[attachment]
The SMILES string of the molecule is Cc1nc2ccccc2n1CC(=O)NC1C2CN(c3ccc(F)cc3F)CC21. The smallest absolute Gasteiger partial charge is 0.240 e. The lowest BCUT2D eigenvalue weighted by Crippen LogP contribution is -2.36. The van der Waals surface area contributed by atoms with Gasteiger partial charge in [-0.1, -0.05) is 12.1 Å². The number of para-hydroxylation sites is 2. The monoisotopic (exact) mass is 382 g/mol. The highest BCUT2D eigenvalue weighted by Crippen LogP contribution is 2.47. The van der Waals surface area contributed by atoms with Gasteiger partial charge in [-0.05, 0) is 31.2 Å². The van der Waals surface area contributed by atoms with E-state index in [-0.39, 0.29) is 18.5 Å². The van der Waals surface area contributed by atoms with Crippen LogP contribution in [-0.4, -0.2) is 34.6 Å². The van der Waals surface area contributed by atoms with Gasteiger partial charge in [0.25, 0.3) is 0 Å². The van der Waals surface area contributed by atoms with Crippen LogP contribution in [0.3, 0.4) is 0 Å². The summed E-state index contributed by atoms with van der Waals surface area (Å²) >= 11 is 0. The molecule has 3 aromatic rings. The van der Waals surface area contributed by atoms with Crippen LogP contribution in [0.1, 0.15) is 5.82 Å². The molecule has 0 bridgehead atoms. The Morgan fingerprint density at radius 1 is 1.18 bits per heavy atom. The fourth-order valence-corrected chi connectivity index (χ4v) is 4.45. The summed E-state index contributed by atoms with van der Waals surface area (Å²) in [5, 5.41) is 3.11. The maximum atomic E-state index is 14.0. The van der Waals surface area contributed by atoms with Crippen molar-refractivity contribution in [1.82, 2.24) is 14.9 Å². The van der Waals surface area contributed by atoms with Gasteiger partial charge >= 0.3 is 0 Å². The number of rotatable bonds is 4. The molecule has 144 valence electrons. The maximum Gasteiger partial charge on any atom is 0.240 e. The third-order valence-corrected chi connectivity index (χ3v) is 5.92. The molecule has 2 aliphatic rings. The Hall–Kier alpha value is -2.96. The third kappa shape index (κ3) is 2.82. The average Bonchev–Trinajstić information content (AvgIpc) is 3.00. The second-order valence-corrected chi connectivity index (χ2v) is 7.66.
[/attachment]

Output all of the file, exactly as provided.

The SMILES string of the molecule is Cc1nc2ccccc2n1CC(=O)NC1C2CN(c3ccc(F)cc3F)CC21. The smallest absolute Gasteiger partial charge is 0.240 e. The lowest BCUT2D eigenvalue weighted by Crippen LogP contribution is -2.36. The van der Waals surface area contributed by atoms with Gasteiger partial charge in [-0.1, -0.05) is 12.1 Å². The number of para-hydroxylation sites is 2. The monoisotopic (exact) mass is 382 g/mol. The highest BCUT2D eigenvalue weighted by Crippen LogP contribution is 2.47. The van der Waals surface area contributed by atoms with Gasteiger partial charge in [-0.05, 0) is 31.2 Å². The van der Waals surface area contributed by atoms with E-state index in [-0.39, 0.29) is 18.5 Å². The van der Waals surface area contributed by atoms with Crippen LogP contribution in [-0.4, -0.2) is 34.6 Å². The van der Waals surface area contributed by atoms with Gasteiger partial charge in [0.25, 0.3) is 0 Å². The van der Waals surface area contributed by atoms with Crippen LogP contribution in [0.3, 0.4) is 0 Å². The summed E-state index contributed by atoms with van der Waals surface area (Å²) >= 11 is 0. The molecule has 3 aromatic rings. The van der Waals surface area contributed by atoms with Crippen LogP contribution in [0.1, 0.15) is 5.82 Å². The molecule has 0 bridgehead atoms. The Morgan fingerprint density at radius 1 is 1.18 bits per heavy atom. The fourth-order valence-corrected chi connectivity index (χ4v) is 4.45. The summed E-state index contributed by atoms with van der Waals surface area (Å²) in [5, 5.41) is 3.11. The maximum atomic E-state index is 14.0. The van der Waals surface area contributed by atoms with Crippen molar-refractivity contribution in [1.82, 2.24) is 14.9 Å². The van der Waals surface area contributed by atoms with Gasteiger partial charge >= 0.3 is 0 Å². The number of rotatable bonds is 4. The molecule has 144 valence electrons. The maximum Gasteiger partial charge on any atom is 0.240 e. The third-order valence-corrected chi connectivity index (χ3v) is 5.92. The molecule has 2 aliphatic rings. The Hall–Kier alpha value is -2.96. The third kappa shape index (κ3) is 2.82. The average Bonchev–Trinajstić information content (AvgIpc) is 3.00. The second-order valence-corrected chi connectivity index (χ2v) is 7.66.